Pneumatosis intestinalis of the sigmoid colon secondary to repetitive injury to the rectum from the insertion of foreign bodies

By Josethy Solorzano , MD, Shweta Bhatt, MD, and Vikram S Dogra, MD
Diagnosis
Pneumatosis intestinalis of the sigmoid colon secondary to repetitive injury to the rectum from the insertion of foreign bodies </<span class="end-tag" />P
Findings
An abdominal radiograph was taken that revealed 2 linear foreign bodies (pens) in the rectosigmoid region (Figure 1). The pens were removed with the help of sigmoidoscopy. CT of the abdomen and pelvis was performed to evaluate for rectosigmoid injury. An axial CT image through the pelvis (in a lung window display) revealed the presence of multiple air-&#64257;lled cystic areas arising from the inner wall of the sigmoid colon and protruding into the bowel lumen. These &#64257;ndings were suggestive of pneumatosis intestinalis (also known as pneumatosis cystoides) involving the rectosigmoid and distal sigmoid colon. (Figure 2). </<span class="end-tag" />P
Discussion
Pneumatosis (cystoides) intestinalis (PI) is de&#64257;ned as multiple gas-&#64257;lled cysts in the gastrointestinal tract wall.<Sup>1-3 </<span class="end-tag" />Sup>The cysts may be located in the subserosa, submucosa, and, rarely, the muscularis layer.<Sup>1,4 </<span class="end-tag" />Sup>They may be single or multiple and vary in size from microscopic to several centimeters in diameter.<Sup>4 </<span class="end-tag" />Sup>They are usually lined by mixed in&#64258;ammatory cells, macrophages, or foreign body giant cells<Sup>1,3,4 </<span class="end-tag" />Sup>with no communication between the air spaces and the bowel lumen.<Sup>5,6 </<span class="end-tag" />Sup>However, PI is a radiographic &#64257;nding and not a diagnosis. PI is considered an ominous &#64257;nding in ischemia, particularly if it is associated with portomesenteric venous gas.<Sup>1,6 </<span class="end-tag" />Sup>The majority of cases of PI occur in the jejunum and ileum, with 6% to 10% of cases involving the colon.<Sup>6 </<span class="end-tag" />Sup></<span class="end-tag" />P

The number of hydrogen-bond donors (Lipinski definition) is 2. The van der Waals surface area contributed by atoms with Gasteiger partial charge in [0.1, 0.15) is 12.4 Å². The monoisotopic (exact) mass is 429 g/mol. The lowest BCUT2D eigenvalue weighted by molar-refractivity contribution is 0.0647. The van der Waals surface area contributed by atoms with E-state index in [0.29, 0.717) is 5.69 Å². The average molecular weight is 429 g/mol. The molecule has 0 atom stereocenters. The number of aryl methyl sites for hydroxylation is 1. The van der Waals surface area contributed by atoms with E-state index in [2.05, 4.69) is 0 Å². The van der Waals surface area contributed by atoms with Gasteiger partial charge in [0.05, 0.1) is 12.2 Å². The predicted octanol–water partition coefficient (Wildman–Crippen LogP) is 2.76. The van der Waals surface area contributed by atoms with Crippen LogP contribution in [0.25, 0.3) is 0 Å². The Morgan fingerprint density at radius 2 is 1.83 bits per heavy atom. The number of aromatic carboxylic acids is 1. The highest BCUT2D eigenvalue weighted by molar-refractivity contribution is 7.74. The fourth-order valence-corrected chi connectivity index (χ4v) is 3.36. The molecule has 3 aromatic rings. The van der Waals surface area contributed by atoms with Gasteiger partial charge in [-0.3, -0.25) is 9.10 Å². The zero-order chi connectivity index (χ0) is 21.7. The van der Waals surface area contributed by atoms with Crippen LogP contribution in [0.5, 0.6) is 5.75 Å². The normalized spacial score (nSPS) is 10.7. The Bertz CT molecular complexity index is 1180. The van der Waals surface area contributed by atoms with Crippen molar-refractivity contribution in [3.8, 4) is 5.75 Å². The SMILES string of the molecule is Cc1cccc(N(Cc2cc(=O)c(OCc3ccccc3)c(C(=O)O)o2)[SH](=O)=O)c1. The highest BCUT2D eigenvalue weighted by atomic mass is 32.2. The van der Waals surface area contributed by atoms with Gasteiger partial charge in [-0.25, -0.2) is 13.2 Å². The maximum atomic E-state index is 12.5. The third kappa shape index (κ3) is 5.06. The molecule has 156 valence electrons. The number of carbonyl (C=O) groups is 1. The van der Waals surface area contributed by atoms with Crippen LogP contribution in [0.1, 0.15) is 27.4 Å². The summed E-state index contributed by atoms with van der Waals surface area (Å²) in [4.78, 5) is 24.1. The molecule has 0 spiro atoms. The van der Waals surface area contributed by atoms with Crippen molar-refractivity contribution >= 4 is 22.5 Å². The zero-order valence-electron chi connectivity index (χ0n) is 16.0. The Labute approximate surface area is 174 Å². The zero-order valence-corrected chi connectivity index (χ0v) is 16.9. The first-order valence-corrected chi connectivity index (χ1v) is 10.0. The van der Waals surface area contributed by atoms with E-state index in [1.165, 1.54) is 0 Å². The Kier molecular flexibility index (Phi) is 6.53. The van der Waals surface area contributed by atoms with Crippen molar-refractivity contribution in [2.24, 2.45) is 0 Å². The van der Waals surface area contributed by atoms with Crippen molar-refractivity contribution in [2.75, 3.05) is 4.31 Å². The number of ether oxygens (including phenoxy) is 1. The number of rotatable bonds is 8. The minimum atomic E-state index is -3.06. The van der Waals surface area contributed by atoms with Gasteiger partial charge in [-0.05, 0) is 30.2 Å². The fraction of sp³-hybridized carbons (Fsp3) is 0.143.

><P

>Two forms of PI have been recognized: primary and secondary.<Sup>4,5,7,8 </<span class="end-tag" />Sup>Primary pneumatosis intestinalis (15% of cases) is a benign idiopathic condition, and patients are usually asymptomatic. These cysts are incidentally discovered on radiography or endoscopy. The secondary form (85% of cases) is associated with obstructive pulmonary disease, as well as obstructive and necrotic gastrointestinal diseases.<Sup>6,8 </<span class="end-tag" />Sup></<span class="end-tag" />P
><P

>Although the exact prevalence is unknown, PI is a rare condition. No sex or race predominance has been reported.<Sup>6 </<span class="end-tag" />Sup>The exact pathogenesis of PI is not known and many theories explaining the process have been put forth. The most prominent theories are mechanical, bacterial, and pulmonary mechanisms.<Sup>7,8 </<span class="end-tag" />Sup>More than 50 causative factors have been identi&#64257;ed that result in PI.<Sup>1,7 </<span class="end-tag" />Sup>The breadth of pathologic conditions associated with PI formation suggests that its development is a multifaceted phenomenon.<Sup>2 </<span class="end-tag" />Sup>Common causes are summarized in Table 1. </<span class="end-tag" />P